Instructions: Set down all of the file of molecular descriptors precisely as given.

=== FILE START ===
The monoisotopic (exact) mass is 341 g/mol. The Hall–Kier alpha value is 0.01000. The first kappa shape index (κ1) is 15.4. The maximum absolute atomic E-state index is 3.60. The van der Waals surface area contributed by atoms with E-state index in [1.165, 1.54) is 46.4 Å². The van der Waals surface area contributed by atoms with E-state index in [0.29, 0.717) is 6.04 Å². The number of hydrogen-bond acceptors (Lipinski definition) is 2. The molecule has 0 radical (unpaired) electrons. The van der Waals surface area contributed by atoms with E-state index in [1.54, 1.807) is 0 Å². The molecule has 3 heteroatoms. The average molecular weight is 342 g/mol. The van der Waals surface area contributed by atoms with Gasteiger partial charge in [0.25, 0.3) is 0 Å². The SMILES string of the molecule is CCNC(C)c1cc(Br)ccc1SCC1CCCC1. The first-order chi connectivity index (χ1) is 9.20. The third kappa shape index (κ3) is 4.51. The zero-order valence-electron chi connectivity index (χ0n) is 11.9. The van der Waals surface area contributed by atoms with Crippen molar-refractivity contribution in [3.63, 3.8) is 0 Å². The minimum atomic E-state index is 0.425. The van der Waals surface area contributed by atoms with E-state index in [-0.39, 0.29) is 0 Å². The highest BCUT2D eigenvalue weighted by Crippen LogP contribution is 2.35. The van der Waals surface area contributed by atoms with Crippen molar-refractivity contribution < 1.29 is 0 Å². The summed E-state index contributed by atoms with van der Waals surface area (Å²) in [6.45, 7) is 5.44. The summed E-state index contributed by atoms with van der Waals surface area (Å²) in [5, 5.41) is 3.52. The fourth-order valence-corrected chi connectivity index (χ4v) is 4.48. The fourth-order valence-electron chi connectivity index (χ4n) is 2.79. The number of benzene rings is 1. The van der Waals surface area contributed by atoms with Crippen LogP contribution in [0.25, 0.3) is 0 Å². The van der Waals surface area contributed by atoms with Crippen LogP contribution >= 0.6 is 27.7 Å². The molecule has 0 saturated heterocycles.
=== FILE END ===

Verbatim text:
The monoisotopic (exact) mass is 341 g/mol. The Hall–Kier alpha value is 0.01000. The first kappa shape index (κ1) is 15.4. The maximum absolute atomic E-state index is 3.60. The van der Waals surface area contributed by atoms with E-state index in [1.165, 1.54) is 46.4 Å². The van der Waals surface area contributed by atoms with E-state index in [0.29, 0.717) is 6.04 Å². The number of hydrogen-bond acceptors (Lipinski definition) is 2. The molecule has 0 radical (unpaired) electrons. The van der Waals surface area contributed by atoms with E-state index in [1.54, 1.807) is 0 Å². The molecule has 3 heteroatoms. The average molecular weight is 342 g/mol. The van der Waals surface area contributed by atoms with Gasteiger partial charge in [0.25, 0.3) is 0 Å². The SMILES string of the molecule is CCNC(C)c1cc(Br)ccc1SCC1CCCC1. The first-order chi connectivity index (χ1) is 9.20. The third kappa shape index (κ3) is 4.51. The zero-order valence-electron chi connectivity index (χ0n) is 11.9. The van der Waals surface area contributed by atoms with Crippen molar-refractivity contribution in [3.63, 3.8) is 0 Å². The minimum atomic E-state index is 0.425. The van der Waals surface area contributed by atoms with E-state index in [-0.39, 0.29) is 0 Å². The highest BCUT2D eigenvalue weighted by Crippen LogP contribution is 2.35. The van der Waals surface area contributed by atoms with Crippen molar-refractivity contribution < 1.29 is 0 Å². The summed E-state index contributed by atoms with van der Waals surface area (Å²) in [6.45, 7) is 5.44. The summed E-state index contributed by atoms with van der Waals surface area (Å²) in [5, 5.41) is 3.52. The fourth-order valence-corrected chi connectivity index (χ4v) is 4.48. The fourth-order valence-electron chi connectivity index (χ4n) is 2.79. The number of benzene rings is 1. The van der Waals surface area contributed by atoms with Crippen LogP contribution in [0.25, 0.3) is 0 Å². The van der Waals surface area contributed by atoms with Crippen LogP contribution >= 0.6 is 27.7 Å². The molecule has 0 saturated heterocycles.